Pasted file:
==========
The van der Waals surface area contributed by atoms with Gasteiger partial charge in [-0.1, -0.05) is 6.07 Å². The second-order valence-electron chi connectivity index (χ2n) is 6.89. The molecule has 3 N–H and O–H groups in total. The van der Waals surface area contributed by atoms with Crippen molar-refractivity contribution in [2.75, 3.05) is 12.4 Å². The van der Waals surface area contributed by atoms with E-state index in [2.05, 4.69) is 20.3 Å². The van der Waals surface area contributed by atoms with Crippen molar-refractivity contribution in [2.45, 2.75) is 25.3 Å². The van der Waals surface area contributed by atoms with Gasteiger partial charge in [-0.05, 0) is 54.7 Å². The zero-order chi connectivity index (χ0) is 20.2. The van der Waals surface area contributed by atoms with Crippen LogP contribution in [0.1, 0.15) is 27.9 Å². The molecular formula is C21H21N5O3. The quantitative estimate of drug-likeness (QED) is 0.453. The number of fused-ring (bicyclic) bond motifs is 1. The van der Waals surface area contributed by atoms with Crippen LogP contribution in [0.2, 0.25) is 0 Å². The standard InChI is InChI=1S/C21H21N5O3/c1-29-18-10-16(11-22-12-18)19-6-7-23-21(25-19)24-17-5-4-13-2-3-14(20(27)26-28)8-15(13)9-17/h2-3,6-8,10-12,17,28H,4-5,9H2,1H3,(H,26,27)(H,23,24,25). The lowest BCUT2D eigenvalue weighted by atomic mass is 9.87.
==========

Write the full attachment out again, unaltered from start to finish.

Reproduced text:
The van der Waals surface area contributed by atoms with Gasteiger partial charge in [-0.1, -0.05) is 6.07 Å². The second-order valence-electron chi connectivity index (χ2n) is 6.89. The molecule has 3 N–H and O–H groups in total. The van der Waals surface area contributed by atoms with Crippen molar-refractivity contribution in [2.75, 3.05) is 12.4 Å². The van der Waals surface area contributed by atoms with E-state index in [2.05, 4.69) is 20.3 Å². The van der Waals surface area contributed by atoms with Crippen molar-refractivity contribution in [2.45, 2.75) is 25.3 Å². The van der Waals surface area contributed by atoms with Gasteiger partial charge in [-0.05, 0) is 54.7 Å². The zero-order chi connectivity index (χ0) is 20.2. The van der Waals surface area contributed by atoms with Crippen LogP contribution in [0.1, 0.15) is 27.9 Å². The molecular formula is C21H21N5O3. The quantitative estimate of drug-likeness (QED) is 0.453. The number of fused-ring (bicyclic) bond motifs is 1. The van der Waals surface area contributed by atoms with Crippen LogP contribution in [0.2, 0.25) is 0 Å². The standard InChI is InChI=1S/C21H21N5O3/c1-29-18-10-16(11-22-12-18)19-6-7-23-21(25-19)24-17-5-4-13-2-3-14(20(27)26-28)8-15(13)9-17/h2-3,6-8,10-12,17,28H,4-5,9H2,1H3,(H,26,27)(H,23,24,25). The lowest BCUT2D eigenvalue weighted by atomic mass is 9.87.